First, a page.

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Letters: Embarrassing Canada around the world

Readers discuss the Liberals’ Nazi debacle, woke ‘wolves,’ the need to extend CEBA repayment dates, and more

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‘Outraged by our government’s heinous blunder’

Re: Thanks to the Liberals, Canada is now the joke heard around the world — Michael Higgins, Sept. 27; Anthony Rota resigns as Speaker of the House after Nazi fiasco — Catherine Lévesque and Ryan Tumilty, Sept. 26; Ignorance of our history comes back to haunt Ottawa — John Ivison, Sept. 27; Better vetting won’t stop the Trudeau clown show — Terry Glavin, Sept. 27

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It’s the Jewish holy day of Yom Kippur. I’m not supposed to be writing a letter to the editor, let alone seething with rage. I should be contemplating the year gone by, seeking and offering forgiveness, and basking in the beautiful traditions of my people whose extermination was a central goal of the Nazis, whose ranks included the man who on Friday received a standing ovation from our Parliament and prime minister.

Speaker Anthony Rota’s “apology” was also enraging. He directed it to the Jewish community. But what about the Canadian soldiers who fought and died in the worldwide struggle against Nazi Germany? What about the modern Ukrainian nation now fighting against an authoritarian invasion of their nascent democracy, trying to shake off Vladimir Putin’s libellous allegations that they are Nazis? What about good people all over the world who are offended by the murder of innocent men, women and children? Not only Jews, but all humans of decency the world over should be outraged by our government’s heinous blunder.

Post script: Anthony Rota did the right thing by resigning. In doing so, he adds his name to the long list of Justin Trudeau’s underlings who have fallen on their sword for the sake of protecting our prime minister from real responsibility.

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Jonathan Schrieder, Toronto

It baffles me that a member of NATO, as well as a member of the Commonwealth, would give a standing ovation to a former member of Hitler’s Nazi SS. During World War 2, the Allies — including the British, Australians, Indians, Americans, Polish, Free French, and Soviets as well as others — made the ultimate sacrifice fighting against Nazi Germany. What took place in the Canadian Parliament dishonoured the memories of all those who served and gave their lives in order to free Europe from Nazism.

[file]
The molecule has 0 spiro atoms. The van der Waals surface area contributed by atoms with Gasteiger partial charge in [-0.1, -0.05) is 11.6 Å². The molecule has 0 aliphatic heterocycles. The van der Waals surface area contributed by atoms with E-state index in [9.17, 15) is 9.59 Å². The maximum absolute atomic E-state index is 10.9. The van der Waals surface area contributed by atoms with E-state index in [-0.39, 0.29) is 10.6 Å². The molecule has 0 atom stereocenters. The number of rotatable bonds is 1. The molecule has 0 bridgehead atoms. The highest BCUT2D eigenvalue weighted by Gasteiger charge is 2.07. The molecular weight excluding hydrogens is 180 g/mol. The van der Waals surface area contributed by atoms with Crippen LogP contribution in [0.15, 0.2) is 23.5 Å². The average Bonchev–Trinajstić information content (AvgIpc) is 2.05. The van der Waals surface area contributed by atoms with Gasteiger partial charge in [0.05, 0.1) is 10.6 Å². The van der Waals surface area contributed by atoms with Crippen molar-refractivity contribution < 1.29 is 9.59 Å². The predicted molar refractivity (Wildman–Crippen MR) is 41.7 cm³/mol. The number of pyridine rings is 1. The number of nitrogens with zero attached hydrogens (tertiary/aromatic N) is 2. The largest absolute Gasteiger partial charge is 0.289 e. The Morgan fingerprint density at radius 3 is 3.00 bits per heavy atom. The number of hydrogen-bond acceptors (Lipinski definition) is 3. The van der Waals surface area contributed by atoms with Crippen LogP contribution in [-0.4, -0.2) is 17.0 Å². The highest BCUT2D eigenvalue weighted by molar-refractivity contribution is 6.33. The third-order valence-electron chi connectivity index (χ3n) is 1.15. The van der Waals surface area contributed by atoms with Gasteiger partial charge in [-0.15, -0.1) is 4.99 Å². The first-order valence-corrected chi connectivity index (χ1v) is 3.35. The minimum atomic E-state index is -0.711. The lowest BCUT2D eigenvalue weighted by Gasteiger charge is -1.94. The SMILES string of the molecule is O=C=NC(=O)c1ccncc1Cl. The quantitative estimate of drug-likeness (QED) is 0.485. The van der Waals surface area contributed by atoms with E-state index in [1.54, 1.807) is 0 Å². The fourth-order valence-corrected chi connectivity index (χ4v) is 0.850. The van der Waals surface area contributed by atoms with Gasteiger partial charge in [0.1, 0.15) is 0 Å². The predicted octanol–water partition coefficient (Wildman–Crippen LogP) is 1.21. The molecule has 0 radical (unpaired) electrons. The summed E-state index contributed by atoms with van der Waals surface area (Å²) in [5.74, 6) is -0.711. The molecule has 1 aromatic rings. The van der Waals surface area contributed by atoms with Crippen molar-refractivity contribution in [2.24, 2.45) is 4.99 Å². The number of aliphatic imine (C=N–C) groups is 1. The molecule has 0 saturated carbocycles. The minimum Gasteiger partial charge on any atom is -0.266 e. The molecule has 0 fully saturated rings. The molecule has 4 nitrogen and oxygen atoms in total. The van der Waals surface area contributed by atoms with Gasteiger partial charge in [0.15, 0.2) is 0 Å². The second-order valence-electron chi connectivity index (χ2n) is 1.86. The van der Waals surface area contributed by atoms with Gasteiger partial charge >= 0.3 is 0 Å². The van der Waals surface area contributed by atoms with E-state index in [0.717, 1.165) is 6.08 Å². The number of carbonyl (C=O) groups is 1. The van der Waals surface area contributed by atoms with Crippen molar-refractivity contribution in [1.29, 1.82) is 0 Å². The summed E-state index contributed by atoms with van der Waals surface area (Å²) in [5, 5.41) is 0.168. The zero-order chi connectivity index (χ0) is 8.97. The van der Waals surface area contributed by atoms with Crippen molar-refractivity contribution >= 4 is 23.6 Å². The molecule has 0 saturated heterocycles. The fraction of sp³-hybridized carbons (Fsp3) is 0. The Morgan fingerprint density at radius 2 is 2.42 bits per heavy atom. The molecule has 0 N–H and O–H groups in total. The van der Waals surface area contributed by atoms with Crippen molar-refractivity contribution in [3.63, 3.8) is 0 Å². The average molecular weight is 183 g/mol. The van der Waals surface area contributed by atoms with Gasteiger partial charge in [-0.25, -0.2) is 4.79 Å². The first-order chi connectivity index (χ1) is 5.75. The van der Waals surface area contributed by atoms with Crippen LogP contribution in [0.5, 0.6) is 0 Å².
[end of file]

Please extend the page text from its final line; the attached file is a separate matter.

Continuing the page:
Oliver B. Steward, Norwich, England

Once again the Trudeau Liberals have embarrassed Canada in the eyes of the world. Let’s not forget to also blame Jagmeet Singh and the NDP party for keeping this band of fools in power. Perhaps now Singh will show some courage and force an election to prevent the Liberals from continuing to destroy Canada’s reputation.

Ian Box, Cambridge, Ont.

What does this Liberal government not understand about the vetting process? This embarrassment could have been avoided if somebody in government had done a bit of research.

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This is not the first time something like this has happened. During Justin Trudeau’s first disastrous trip to India, Jaspal Atwal, a B.C. man convicted and jailed for attempting to murder a visiting Indian state minister, was invited to a private reception hosted by Trudeau.

Then there was the horrible choice of Laith Marouf, an antisemitic apologist for Syrian mass murderer Bashar Assad, who received taxpayers’ money to build an anti-racism strategy for Canada’s broadcasting sector. Why has this government not learned from past mistakes?

Glen Grossmith, Canmore, Alta.

B’nai Brith demands Ottawa take this opportunity to finally open all Holocaust-related records to the public. Although Canada’s World War II policy towards Jewish immigration was, “none is too many,” our government welcomed thousands of Nazis after the war.

Canadians deserve to know the full extent to which Nazi war criminals were permitted to settle in this country. The Deschêsnes Commission final report — the only official investigation into this subject — remains largely redacted, impairing transparency and accountability.

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Anthony Rota, as Speaker of the House of Commons, took responsibility for the debacle and has done the right thing since. However, our prime minister must now show leadership by directly confronting this issue and demonstrating that Canada will no longer hide its Nazi past from its own citizens.